Growing recognition of the key roles of Indigenous Peoples, Afro-descendant Peoples, and local communities in resource governance has led to many international commitments, but taking actions to advance human rights-based approaches to climate and conversation remains a challenge. This policy brief explores the structural constraints to rights-based action and shares a framework to help implement these commitments.
This year's Climate Week theme, "We Can. We Will", focused on the urgent need for action, provided the backdrop for 25 leaders from Indigenous Peoples, NGOs, Civil Society and donors to discuss what they can do to ensure that the rights and priorities of communities are at the center of global area-based conservation efforts. This report brings together the most important aspects of this dialogue.
Eighteen young leaders from 10 Latin American countries call on governments,donors, and grassroots organizations to include youth in decision-making that impacts their territorial rights, and to strengthen their understanding of biodiversity management and conservation efforts.
More than 200 participants from 20 countries sign a Declaration inviting government actors, policymakers, international donors, the private sector, civil society, and allies to promote the implementation of the Forum's Roadmap by strengthening and promoting the engagement of Indigenous and local community women and girls in Central Africa in biodiversity conservation and climate resilience.
This report gives a snapshot of just some of our coalition’s pivotal successes that give us hope and vigor, particularly as we embark upon our new 5-year Strategic Program.
This study seeks to raise awareness of the territorial presence of Afro-descendant Peoples in 16 countries in Latin America and the Caribbean. Although Afro-descendant Peoples in the region have been fighting for a place in international climate and conservation debates, not having defined boundaries for their ancestral lands has been an obstacle to adequately establishing how important their territories are for protecting biodiversity.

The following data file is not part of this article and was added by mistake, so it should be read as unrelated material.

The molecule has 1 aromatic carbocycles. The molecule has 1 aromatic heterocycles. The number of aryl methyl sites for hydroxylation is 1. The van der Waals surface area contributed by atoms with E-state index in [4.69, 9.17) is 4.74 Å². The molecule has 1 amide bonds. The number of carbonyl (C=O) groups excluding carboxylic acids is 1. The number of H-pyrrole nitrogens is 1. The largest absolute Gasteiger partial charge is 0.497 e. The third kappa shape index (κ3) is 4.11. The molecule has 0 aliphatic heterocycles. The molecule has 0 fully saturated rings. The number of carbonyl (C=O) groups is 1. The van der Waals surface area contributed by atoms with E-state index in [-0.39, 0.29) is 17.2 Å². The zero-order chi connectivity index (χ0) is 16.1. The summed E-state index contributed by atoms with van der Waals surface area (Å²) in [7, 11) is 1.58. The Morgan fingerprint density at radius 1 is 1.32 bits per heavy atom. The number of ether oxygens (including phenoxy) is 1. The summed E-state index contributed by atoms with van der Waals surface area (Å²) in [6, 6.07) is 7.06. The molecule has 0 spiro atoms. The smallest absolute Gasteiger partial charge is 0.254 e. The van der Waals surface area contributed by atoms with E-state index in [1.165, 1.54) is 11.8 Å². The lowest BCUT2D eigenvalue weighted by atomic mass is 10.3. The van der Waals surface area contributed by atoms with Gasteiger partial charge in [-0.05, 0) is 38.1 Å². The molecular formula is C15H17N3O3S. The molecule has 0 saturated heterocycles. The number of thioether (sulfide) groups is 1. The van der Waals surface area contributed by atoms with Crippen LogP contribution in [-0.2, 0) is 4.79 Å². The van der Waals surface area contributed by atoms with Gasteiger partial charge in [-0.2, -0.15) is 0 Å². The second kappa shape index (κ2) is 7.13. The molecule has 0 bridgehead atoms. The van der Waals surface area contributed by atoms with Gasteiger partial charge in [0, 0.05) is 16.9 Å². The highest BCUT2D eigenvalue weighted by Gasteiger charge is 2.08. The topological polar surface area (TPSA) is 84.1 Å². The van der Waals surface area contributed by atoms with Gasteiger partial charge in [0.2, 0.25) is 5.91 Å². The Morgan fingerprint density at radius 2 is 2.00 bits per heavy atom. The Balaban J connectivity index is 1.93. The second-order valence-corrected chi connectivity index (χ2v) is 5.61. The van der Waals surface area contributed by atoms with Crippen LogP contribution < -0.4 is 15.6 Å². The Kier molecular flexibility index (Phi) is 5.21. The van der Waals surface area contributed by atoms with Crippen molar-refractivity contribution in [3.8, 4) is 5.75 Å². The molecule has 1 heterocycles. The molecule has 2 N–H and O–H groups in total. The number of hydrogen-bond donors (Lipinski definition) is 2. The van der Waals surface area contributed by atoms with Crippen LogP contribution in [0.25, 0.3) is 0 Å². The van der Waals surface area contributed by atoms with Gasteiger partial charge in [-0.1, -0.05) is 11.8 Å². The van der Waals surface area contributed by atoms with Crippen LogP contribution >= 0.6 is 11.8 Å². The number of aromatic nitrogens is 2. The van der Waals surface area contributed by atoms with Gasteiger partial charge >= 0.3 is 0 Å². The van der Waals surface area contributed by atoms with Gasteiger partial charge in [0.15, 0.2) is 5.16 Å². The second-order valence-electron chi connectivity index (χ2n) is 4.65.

Indigenous Peoples, local communities, and Afro-descendant Peoples must be recognized and supported as key actors and leaders in combatting climate change and conserving the Earth’s natural diversity to have any hope of reaching global climate and biodiversity goals. This paper provides an initial overview of emerging experience with “fit for purpose” approaches to channel resources at scale to collective rightsholders and their supporting organizations to conserve and manage forests and rural landscapes.
Over the course of 2022, one hundred leaders of grassroots networks in 22 countries—men, women, and youth among Indigenous Peoples, local communities, and Afro-descendant Peoples—were interviewed about their hopes, dreams, and fears for the future.
Pastoralists are well adapted to harsh environments and have deep knowledge about their natural resources. They have also suffered from drought, famine, political interference, physical insecurity, armed aggression, increasing impoverishment, and marginalization. Despite these obstacles, pastoralists have long managed their lands for various purposes including livestock mobility, which depends on large commonly owned landscapes, knowledge of ecosystem productivity, and on the ability to negotiate access to resources.